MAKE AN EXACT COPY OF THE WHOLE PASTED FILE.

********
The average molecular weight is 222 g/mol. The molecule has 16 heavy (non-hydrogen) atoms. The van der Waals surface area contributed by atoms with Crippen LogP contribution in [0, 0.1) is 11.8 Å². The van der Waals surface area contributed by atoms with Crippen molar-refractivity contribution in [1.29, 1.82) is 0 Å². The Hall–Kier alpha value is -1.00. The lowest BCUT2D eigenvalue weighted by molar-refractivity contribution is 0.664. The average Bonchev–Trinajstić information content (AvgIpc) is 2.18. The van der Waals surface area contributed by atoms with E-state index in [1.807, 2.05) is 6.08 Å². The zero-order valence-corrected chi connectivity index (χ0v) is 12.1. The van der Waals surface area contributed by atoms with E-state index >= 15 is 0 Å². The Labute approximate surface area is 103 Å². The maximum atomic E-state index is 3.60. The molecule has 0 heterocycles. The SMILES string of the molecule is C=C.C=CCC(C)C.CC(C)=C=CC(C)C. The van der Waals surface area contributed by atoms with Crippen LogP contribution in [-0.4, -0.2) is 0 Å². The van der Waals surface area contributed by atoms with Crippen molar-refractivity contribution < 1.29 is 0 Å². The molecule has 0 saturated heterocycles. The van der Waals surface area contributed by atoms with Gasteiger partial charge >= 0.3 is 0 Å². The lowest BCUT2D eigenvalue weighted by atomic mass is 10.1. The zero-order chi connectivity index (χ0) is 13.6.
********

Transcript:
The average molecular weight is 222 g/mol. The molecule has 16 heavy (non-hydrogen) atoms. The van der Waals surface area contributed by atoms with Crippen LogP contribution in [0, 0.1) is 11.8 Å². The van der Waals surface area contributed by atoms with Crippen molar-refractivity contribution in [1.29, 1.82) is 0 Å². The Hall–Kier alpha value is -1.00. The lowest BCUT2D eigenvalue weighted by molar-refractivity contribution is 0.664. The average Bonchev–Trinajstić information content (AvgIpc) is 2.18. The van der Waals surface area contributed by atoms with E-state index in [1.807, 2.05) is 6.08 Å². The zero-order valence-corrected chi connectivity index (χ0v) is 12.1. The van der Waals surface area contributed by atoms with E-state index >= 15 is 0 Å². The Labute approximate surface area is 103 Å². The maximum atomic E-state index is 3.60. The molecule has 0 heterocycles. The SMILES string of the molecule is C=C.C=CCC(C)C.CC(C)=C=CC(C)C. The van der Waals surface area contributed by atoms with Crippen LogP contribution in [-0.4, -0.2) is 0 Å². The van der Waals surface area contributed by atoms with Crippen molar-refractivity contribution < 1.29 is 0 Å². The molecule has 0 saturated heterocycles. The van der Waals surface area contributed by atoms with Gasteiger partial charge >= 0.3 is 0 Å². The lowest BCUT2D eigenvalue weighted by atomic mass is 10.1. The zero-order chi connectivity index (χ0) is 13.6.